TACLOBAN CITY- Bias, favoritism and duplication.
These are but just few of the feedbacks received by the United Nations Office for Coordination of Humanitarian Affairs (UN OCHA) about aid distributions in the communities.
Worst, these concerns are usually listed under high frequency category basing on the number of queries by the typhoon-affected.
Adding also are questions about how the criteria for choosing a beneficiary is being chosen.
With these complaints and feedbacks, OCHA sees the need to incorporate its accountability to affected populations (AAP) working group not just what it did during the early stages of Yolanda Humanitarian Response but also in creating a more sustainable mechanism that will focus on effectiveness, learning, quality and accountability in aid distributions.
Veronika Martin, UN OCHA AAP officer, said that this measure will effect change to ensure that communities are heard in the decision-making.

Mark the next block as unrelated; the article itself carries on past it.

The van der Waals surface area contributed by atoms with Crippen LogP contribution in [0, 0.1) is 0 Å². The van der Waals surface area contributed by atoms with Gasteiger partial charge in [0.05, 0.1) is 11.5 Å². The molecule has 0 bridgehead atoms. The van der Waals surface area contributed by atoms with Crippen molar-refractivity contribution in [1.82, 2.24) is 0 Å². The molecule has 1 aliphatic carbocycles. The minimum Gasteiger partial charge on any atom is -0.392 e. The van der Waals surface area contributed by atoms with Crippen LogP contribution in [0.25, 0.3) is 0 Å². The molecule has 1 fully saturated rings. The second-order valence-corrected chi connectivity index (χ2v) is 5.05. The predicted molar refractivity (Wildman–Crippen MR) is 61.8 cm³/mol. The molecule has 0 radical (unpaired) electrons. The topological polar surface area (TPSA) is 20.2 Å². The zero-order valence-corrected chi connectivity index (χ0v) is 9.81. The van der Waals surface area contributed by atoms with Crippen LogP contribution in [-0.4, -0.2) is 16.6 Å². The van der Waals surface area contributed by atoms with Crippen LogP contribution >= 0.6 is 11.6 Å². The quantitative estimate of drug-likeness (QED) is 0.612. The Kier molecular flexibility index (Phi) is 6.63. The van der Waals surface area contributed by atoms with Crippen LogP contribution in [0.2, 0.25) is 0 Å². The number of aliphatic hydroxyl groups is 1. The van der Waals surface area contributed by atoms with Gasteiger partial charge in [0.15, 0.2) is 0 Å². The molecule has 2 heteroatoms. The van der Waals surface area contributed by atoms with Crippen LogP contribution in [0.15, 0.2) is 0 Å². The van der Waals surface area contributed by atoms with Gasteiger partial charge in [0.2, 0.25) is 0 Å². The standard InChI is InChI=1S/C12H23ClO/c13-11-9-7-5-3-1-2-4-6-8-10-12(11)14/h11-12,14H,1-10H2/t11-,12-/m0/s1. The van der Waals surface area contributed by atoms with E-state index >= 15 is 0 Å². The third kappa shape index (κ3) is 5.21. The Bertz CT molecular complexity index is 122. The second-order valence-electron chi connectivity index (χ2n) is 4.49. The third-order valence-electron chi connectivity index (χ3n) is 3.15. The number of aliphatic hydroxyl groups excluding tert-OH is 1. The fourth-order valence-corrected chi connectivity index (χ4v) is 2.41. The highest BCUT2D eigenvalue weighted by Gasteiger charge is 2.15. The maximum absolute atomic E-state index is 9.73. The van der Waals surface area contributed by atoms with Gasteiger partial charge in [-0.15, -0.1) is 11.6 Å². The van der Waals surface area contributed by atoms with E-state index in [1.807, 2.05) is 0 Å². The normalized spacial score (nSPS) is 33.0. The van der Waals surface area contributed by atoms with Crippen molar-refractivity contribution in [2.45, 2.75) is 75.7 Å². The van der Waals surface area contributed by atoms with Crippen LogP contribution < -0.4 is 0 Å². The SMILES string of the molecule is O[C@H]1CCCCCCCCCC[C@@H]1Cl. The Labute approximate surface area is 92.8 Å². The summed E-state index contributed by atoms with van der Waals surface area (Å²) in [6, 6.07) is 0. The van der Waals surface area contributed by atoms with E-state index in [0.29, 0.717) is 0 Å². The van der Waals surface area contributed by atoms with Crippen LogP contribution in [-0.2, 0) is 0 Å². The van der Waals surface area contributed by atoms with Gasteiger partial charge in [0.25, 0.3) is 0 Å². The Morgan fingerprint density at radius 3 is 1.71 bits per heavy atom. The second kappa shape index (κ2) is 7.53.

The AAP will play a critical role to promote community perspective, thus the need to systematically gather, hear and integrate their view points, she added.
Aside from “checking” the system of aid distributions, AAP will also become the avenue for pointing out the gaps in assistance and a follow-up arm for unmet needs. Thus, it may also play a role in formation of future strategies in humanitarian aspects, Martin added.
Meanwhile, initial surveys under AAP perspective reveals that most asked for availability of construction materials from the humanitarian aid groups.
A clear indication that the people are now more into the rehabilitation stage and may have recovered from the early effects of the calamity like fear for lack of food supply. (REGIN OLIMBERIO, COMMUNITERE)